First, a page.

Character-Naming Advice for NaNoWriMo

A few days ago, I posted some general advice about naming fictional characters. And today I have another character-naming tip to offer, but today’s tip is specifically for name-lovers planning to give NaNoWriMo a shot next month.

My suggestion? Experiment with non-name identifiers for your characters.

Your goal is to hit 50,000 words in just 30 days, so you don’t want to squander any time picking out perfect character names. Because, let’s be honest, that’s exactly what a lot of us would do. :)

Sure, you could use whatever names emerge from your subconscious as you write. And you could tell yourself that you’ll go back and pick better names once the month is over. But if you do this, you’ll be in danger of growing attached to those temporary names, which would make the re-naming process very tricky.

To avoid the pain of having to re-name your characters, consider not naming them at all, at least at first. Here are some alternative identifiers you could use in place of names this November:

  • Archetypes, like: Warrior, Detective, Rebel, Artist, Mentor.
  • Occupations or Roles, like: Mechanic, Businessman, Chef, Neighbor, Sister.
  • Symbols of a dominant personality trait, like: Crowbar (manipulative), Lightbulb (inventive), Sweatpants (lazy), Greenjuice (healthy).
  • Simple Descriptions, like: Teenager, Oldlady, Tallman, Readhead, Pegleg.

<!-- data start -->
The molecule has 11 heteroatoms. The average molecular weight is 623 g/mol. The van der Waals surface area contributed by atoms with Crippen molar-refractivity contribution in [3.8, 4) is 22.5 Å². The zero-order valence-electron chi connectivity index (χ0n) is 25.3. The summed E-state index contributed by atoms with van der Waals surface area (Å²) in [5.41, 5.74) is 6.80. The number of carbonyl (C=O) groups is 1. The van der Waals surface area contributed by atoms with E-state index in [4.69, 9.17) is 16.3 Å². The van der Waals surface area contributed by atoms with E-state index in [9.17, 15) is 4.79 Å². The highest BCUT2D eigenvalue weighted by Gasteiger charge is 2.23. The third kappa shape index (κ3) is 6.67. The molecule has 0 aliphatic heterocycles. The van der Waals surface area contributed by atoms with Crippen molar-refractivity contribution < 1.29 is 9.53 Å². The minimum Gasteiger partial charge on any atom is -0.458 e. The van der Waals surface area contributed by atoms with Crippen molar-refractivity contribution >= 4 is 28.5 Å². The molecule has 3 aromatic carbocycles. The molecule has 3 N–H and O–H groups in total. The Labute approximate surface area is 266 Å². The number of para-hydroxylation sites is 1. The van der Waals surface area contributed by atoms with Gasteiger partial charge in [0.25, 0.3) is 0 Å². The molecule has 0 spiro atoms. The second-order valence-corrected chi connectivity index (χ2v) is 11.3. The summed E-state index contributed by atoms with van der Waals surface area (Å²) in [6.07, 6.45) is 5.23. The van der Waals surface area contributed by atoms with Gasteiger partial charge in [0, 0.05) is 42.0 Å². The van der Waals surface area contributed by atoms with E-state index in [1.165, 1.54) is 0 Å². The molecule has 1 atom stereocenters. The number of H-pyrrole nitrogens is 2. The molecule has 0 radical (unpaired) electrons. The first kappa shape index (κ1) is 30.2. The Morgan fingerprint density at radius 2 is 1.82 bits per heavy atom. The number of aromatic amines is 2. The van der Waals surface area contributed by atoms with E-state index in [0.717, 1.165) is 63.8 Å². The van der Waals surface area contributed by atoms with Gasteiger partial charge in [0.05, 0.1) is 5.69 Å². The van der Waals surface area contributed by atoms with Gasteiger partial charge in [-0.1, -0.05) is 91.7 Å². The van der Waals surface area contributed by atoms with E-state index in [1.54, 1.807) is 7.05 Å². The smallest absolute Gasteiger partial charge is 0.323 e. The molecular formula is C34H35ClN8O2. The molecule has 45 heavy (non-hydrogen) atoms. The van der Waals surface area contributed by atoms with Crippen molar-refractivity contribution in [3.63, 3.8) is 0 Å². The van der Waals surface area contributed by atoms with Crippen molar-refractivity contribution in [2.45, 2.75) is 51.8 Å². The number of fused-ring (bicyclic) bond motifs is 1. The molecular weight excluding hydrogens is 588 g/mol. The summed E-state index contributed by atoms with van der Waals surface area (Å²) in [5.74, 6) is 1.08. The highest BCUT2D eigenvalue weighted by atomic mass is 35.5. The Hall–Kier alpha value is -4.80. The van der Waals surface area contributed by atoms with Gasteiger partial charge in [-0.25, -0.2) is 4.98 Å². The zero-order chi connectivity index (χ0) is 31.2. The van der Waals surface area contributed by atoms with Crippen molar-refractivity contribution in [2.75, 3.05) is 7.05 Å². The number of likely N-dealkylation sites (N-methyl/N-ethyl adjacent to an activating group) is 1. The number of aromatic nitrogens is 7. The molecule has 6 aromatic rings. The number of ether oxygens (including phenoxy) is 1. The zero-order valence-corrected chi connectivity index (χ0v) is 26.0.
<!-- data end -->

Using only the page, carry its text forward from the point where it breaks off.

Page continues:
Mix and match identifiers from any of the above categories, or create an identification system of your own. Just do whatever allows you to both write quickly and avoid premature name-attachment.

If you’re a name-lover who has participated in NaNoWriMo before, how did you handle character names? What advice would you offer?

How to Name Fictional Characters

three tips on choosing a character name

How-to articles on naming fictional characters are a dime a dozen. But most are a litany of tips — some important, others not so much. So I thought I’d try boiling the best of the advice down to a single sentence. Here’s what I came up with:

“Each character’s name should fit the setting, fit the character, and be distinct within the story.”

The sentence contains three different objectives, so let’s look out each one separately:

Fit the setting

The name should be appropriate for the time and place in which the story occurs. A romance set in 18th-century England could be between an Elizabeth and a Frederick, but not a Nevaeh and a Jayden. Similarly, the protagonist of a 24th-century space opera could be named something standard/plain (John) or futuristic (Loxxan), but probably not something very old (Holmketill), or even slightly old (Clarence).

Fit the character

The name should suit the character, primarily in terms of permanent descriptors (e.g., gender, age, ethnicity), but also, perhaps, in terms of personality traits (e.g., bubbly, gracious, haughty).

Stereotyping in general is bad, but when it comes to character names, it’s very useful: You want the name to give the correct impression of the character right away. A woman from India should be named Padma, not Margaret. A man from Germany should be called Armin, not Oakley.

You could also take it a step further and choose a name that reflects the character’s personality in a subtle way. A friendly woman could be an Amy, while a complex woman could be Demetria. Do this mainly with sounds and associations, which will be picked up instantly by the reader.

Be distinct within the story